First Amendment as a Successful Defense and an Unsuccessful One

The 9th Circuit’s description of the matter:

When Transportation Security Administration (TSA) officers at Portland International Airport told John Brennan that he needed to undergo additional security screening because he tested positive for explosives, Brennan, in the middle of a TSA checkpoint, stripped naked. When TSA officers told Brennan to get dressed, he refused — three times. After TSA officers had to close down the checkpoint and surround Brennan’s naked body with bins until the police arrived to remove him, the TSA fined Brennan $500 for interfering with screening personnel in the performance of their duties. See 49 C.F.R. § 1540.109 (“No person may interfere with, assault, threaten, or intimidate screening personnel in the performance of their screening duties under this subchapter.”).

Brennan’s core contention is that stripping naked in the middle of a TSA checkpoint is expressive conduct protected by the First Amendment. But Brennan fails to carry his burden of showing that a viewer would have understood his stripping naked to be communicative. See Clark v. Cmty. for Creative Non-Violence, 468 U.S. 288, 293 n.5 (1984). Therefore, his conduct is not protected by the First Amendment.

Meanwhile, OR prosecuted Brennan for public nudity. Acquitted by the Judge, as follows, according to The Oregonian:

The judge sided with the defense, which cited a 1985 Oregon Court of Appeals ruling stating that nudity laws don’t apply in cases of protest.

“It is the speech itself that the state is seeking to punish, and that it cannot do,” Circuit Judge David Rees said.

Are both results correct? Neither? One, but not the other?

Metro Worse than you thought Possible

Don’t ride Metro

Even those who didn’t see the questions beforehand considered the evaluations a breeze. “I’ll be honest with you—I studied harder for fast-food jobs and waiter jobs when I was in college than I did for their program,” says Kenneth Colvin, who was a US Army air-traffic controller before joining Scarbrough and Watkins’s training class. “Their testing program is a joke.”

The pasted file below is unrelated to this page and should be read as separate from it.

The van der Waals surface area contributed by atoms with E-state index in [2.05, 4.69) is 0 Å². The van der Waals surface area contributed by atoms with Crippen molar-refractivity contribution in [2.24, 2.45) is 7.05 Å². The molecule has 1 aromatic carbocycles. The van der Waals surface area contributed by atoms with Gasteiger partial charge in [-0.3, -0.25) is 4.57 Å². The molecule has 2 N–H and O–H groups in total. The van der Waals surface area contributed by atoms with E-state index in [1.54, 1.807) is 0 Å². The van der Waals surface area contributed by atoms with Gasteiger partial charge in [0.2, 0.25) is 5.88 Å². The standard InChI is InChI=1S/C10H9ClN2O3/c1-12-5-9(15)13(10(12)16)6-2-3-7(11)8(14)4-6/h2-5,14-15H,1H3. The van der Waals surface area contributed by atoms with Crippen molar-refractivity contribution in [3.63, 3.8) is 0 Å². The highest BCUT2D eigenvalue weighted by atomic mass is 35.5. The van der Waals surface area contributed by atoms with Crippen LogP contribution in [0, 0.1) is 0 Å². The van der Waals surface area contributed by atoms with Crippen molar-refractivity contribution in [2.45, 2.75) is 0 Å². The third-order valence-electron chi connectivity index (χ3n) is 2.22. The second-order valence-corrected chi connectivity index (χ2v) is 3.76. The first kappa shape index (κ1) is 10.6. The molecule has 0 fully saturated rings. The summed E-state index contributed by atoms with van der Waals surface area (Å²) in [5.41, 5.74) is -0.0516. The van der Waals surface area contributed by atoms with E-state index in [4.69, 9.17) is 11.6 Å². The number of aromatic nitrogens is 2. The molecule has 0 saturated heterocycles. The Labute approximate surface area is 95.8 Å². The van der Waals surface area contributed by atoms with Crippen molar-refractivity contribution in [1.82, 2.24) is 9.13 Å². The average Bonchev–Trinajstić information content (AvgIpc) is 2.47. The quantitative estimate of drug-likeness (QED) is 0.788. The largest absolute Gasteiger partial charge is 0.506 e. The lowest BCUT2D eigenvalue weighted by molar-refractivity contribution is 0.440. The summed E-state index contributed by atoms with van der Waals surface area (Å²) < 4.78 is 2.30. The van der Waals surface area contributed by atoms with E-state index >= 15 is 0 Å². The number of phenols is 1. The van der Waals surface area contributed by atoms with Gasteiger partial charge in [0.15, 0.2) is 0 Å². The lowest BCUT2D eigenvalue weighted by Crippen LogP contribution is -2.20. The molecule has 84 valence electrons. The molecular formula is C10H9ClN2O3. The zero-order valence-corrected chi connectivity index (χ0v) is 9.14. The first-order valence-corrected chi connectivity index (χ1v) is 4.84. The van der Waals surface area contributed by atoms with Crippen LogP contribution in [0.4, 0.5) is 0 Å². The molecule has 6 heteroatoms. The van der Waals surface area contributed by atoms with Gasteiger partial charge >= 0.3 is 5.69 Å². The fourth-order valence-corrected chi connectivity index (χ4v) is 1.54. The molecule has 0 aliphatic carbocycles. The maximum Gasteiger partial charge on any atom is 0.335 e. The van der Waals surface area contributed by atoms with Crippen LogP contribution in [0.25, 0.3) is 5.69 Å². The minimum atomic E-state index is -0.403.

Things got even stranger when the new hires started on-the-job training and found a workplace that, according to five recent ROCC trainees, was inhospitable to newcomers. The ROCC’s employees were mostly WMATA lifers who almost never left the Landover facility. (Even when the Silver Line opened, controllers watched a DVD about the extension instead of touring it.) Many veterans hardly spoke to the new hires, who felt as if they were being iced out. “They wanted us to fail,” Colvin says.

It’s hard to even recommend it for tourists anymore. I use it sparingly, but honestly, Uber is just so much more convenient. So i’m saying that i’d get in an loosely-regulated jitney driven by a stranger (UberX) before getting on a heaving regulated transit system is all you need to know. Of course, on Tuesday, my UberX driver had a Mercedes C-class Sedan.

Also: What an incredible smell you’ve discovered.

This wasn’t the only troubling thing the feds found in Metro’s plumbing. The FTA discovered that train drivers regularly relieved themselves on the tracks because supervisors, due to inadequate training, weren’t comfortable taking the wheel to give them bathroom breaks.



I just had to get Bon Jovi off the front page.



Is anybody going to be in Boston in a couple of weeks?  I fly in on Friday, 3/8, and don’t have to be out to Woods Hole until the next day; where’s a good place to stay/eat?  I’ve been through Boston several times now, so know how to use their version of the Metro, but haven’t found a hangout I like yet.

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